Your non-recursive version embodies the coding intent more clearly and has less mingling between core functionality and exception code. This helps with code review and maintenance. To improve on it, you can consider using another of the SOLID principles: dependency inversion. Instead of having the generic executeProcess depend on the concrete someMethod, add a call-back as a parameter toexecuteProcess and call executeProcess with (an encapsulated form of) someMethod. This allows you to put executeProcess into a generic library rather than copy-paste-modify it for each new someOtherMethod that might be introduced later.

Mingling business logic with exception handling is the first warning in this list of best practices for exception handling. Even the sleep can be considered part of the clean-up, perhaps relegated to a finally block or placed outside the exception mechanism altogether.

Another issue with R is that the recursion (into the code that threw the exception) occurs before the exception is fully handled.

Your refactored version is the better option of the two.

  • Thanks for the input! The sleep part is just to the retry logic because most of the errors is about timeouts or network problems. If it wasn't there, most probably the retry attempts will fail all attempts. – Jorge Campos Feb 18 '16 at 15:05
  • @JorgeCampos I understand and have edited my answer. Hope it's clearer now. – Lawrence Feb 18 '16 at 15:08
  • 1
    Downvoting this as it's an opinion answer (and I disagree with the opinion expressed, which is the problem with opinion answers). – David Arno Feb 18 '16 at 15:29
  • It might have other flaws, but the recursive version looks way clearer and less cluttered to me. – Andres F. Feb 18 '16 at 21:00
  • 1
    That's great and well explained. I will accept it. – Jorge Campos Feb 19 '16 at 11:15
4

Both code example are bad, since you wait and retry regardless of the kind of exception throw. If the "do something" section throw an exception due to a programming bug or some other permanent error condition, then it doesn't make sense to retry. It should only retry in case of specific conditions where it makes sense, eg. timeouts from a service call.

That said, the first version is fewer lines of code and less complexity. I find it easier to read.

  • That is the part I forgot to mention, I even argued with him that catch just exception instead of specific ones is a bad practice. He said that it should catch whatever error and try again either way. I've understood that because this is in production for a long time and the "programming bugs" doesn't exists any more. Just the exceptions related with connections with the webservice. I talked to him to go the log (history) file and get all specific exceptions and put in the catch block. In that case what would be the best case? – Jorge Campos Feb 18 '16 at 14:09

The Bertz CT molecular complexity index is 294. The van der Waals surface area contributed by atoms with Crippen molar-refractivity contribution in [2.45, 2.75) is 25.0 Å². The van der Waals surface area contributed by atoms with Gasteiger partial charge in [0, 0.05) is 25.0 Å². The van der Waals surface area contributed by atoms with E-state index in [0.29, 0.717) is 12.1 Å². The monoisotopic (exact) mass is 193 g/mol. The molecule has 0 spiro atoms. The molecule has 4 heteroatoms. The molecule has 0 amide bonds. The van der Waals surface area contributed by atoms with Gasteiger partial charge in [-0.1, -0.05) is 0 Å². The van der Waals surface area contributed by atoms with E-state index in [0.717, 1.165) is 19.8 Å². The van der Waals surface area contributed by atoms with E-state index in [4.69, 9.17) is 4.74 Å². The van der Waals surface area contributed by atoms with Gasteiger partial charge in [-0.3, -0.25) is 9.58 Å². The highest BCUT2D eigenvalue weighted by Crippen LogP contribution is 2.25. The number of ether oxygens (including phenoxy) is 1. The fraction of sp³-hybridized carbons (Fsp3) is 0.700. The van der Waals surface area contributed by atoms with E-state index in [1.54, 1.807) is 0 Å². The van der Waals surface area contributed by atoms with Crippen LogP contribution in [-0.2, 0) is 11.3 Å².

• I've updated the question adding this case. I would like to know about the self calling in the catch block. But you are totally right about the handling only specific exceptions. – Jorge Campos Feb 18 '16 at 14:17
2

There is another good reason not to use recursion here, beside the points raised above, which is that if the retry limit is reached, the exception that is eventually thrown will have a needlessly padded stack trace, which may make understanding the cause of the exception harder.

1

I faced this problem once, after digging into my old code, this is the "pattern" I used to handle this case:

public String someMethod(SomeType param1, SomeType param2, ...)
{
    for(int attempts = 1; attempts <= maxAttempts; attempts++)
    {
        try
        {
            return doSomeWebServiceCall();
        }
        catch(/*specific exception here*/ e)
        {
            if(attempts == maxAttempts)
            {
                throw new RuntimeException(e);
            }

            //log'n'sleep
        }
    }

    throw new RuntimeException("Unreachable");
}

I'm not particularly happy with the RuntimeException "unreachable" but otherwise, the code seems quite clear (even after years) for me. The most important idea here is to keep the logic related to the web service call independant from all exception handling/retry/sleep.